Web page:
Fearless fighters

COVID-19 pandemic has resulted in distress for many. Let us know the plight of doctors during these unprecedented times.


Credits: timesofindia.com

Vedika Mane

The COVID-19 pandemic has left a trail of grief and loss for humanity around the world. Work from home (WFH) has been the only option for many for a while now.

However, one of those who have worked braving all challenges in these unprecedented times is the healthcare workers. Facing several challenges such as working for more than 15 hours every day, facing a shortage of personal protective equipment (PPE), enduring verbal as well as physical attacks, sacrificing personal life, the list goes on. According to Indian Medical Association (IMA), 864 doctors have sacrificed their lives in the service of the nation during the COVID-19 pandemic. Many have left behind children and families.

“In January 2020, when the first coronavirus cases were reported in Calicut, we never expected the numbers to rise so rapidly. None of us were prepared for this pandemic and the uncertainties it brought along with it. Not just did we fall short of hospital beds and medicines but there was a shortage of healthcare workers too,” said Dr Ganesh Rathod of Shivkripa Hospital in Ambernath.

“We doctors are also human beings and have faced our share of fear in the last one and a half years. After learning about the virus and its effects, we had to take extra precautions and follow protocols with our families and colleagues,” he said.

“In the beginning, many doctors chose to keep their hospitals and clinics shut and travelled back to their native places with the fear of contracting the virus. We realized that our first task is to eliminate the fear from their minds and thus we, doctors along with some social workers started counselling and explaining to them about the virus and the need of the hour. PPE kits cost about Rs 2000 which was uneconomic for many of us, so we stitched about 100 protective clothes out of the material similar to surgical clothes which also included caps and masks.”, he added.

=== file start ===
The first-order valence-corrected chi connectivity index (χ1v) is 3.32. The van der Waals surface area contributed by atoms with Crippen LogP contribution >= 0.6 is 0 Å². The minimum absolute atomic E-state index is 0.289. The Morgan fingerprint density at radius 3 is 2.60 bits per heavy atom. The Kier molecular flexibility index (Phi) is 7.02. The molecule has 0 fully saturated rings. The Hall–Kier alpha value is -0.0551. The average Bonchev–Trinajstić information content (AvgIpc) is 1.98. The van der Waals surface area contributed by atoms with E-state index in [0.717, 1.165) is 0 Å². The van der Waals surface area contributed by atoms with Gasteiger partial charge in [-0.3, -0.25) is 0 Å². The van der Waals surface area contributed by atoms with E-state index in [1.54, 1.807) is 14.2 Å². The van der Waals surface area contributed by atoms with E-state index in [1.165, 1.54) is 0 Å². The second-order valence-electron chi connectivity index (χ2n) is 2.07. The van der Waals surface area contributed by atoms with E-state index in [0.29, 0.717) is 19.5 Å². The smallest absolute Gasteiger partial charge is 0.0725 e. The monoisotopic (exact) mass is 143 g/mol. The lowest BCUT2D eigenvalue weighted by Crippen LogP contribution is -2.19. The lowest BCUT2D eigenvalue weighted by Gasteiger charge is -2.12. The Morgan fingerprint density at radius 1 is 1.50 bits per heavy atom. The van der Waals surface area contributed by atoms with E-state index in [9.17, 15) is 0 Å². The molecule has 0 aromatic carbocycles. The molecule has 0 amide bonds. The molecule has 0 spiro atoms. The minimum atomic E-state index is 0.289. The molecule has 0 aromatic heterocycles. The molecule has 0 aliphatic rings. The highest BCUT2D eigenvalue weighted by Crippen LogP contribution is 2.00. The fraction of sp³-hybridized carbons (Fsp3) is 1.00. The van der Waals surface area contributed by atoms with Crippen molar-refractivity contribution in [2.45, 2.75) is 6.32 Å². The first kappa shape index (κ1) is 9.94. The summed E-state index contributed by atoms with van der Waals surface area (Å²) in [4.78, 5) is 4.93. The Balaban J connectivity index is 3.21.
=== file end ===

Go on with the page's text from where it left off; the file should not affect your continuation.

Gradually, small clinics and hospitals started opening up but there was a need for Fever outpatient departments (OPD). So they set up a few fevers OPDs with the help of the Ambernath Municipal Council. They provided the doctors with precautionary equipment, allotted a specific number of hours for each doctor, and opened the OPDs free of cost.

“At the beginning of the pandemic, only Kasturba Hospital in Mumbai and Pune were conducting tests in Maharashtra. As the government gave allowance to some private labs to conduct Reverse Transcription and Polymerase Chain Reaction tests (RT-PCR), we listed down names of individuals who had returned from abroad in and around the city and conducted an RT PCR testing camp,” said Dr Rathod.

Pranali Jadhav, a nurse at the Shatabdi Hospital, Govandi, Mumbai said, “I’ve been working as a nurse for the last 12 years, and for the past one and a half years I am working in the COVID-19 ward. Most of us were asked to stay near the hospitals at the accommodation provided by the Brihanmumbai Municipal Corporation (BMC). But apart from being a nurse, I am also a mother and have a family to look after, so I travelled from my home in Kurla to Govandi every day. Even after taking all the precautions and wearing PPE kits in the hospital for two to three hours straight, my family and I were tested positive for COVID-19 in August 2020. Fortunately, we recovered soon but it has been a tough journey so far.”, she added.

“Wearing the PPE kits every day for more than 7 hours and operating patients was so challenging that at times I felt like giving up. We avoided going back home and preferred spending the night at the hospital. I tested positive and was critical for 15 days. But that didn’t stop me. I got back to my job as soon as I recovered. As the second wave of the virus followed, I lost some of my family members and close friends to COVID-19 but as they say, the show must go on," adds Dr Rathod.

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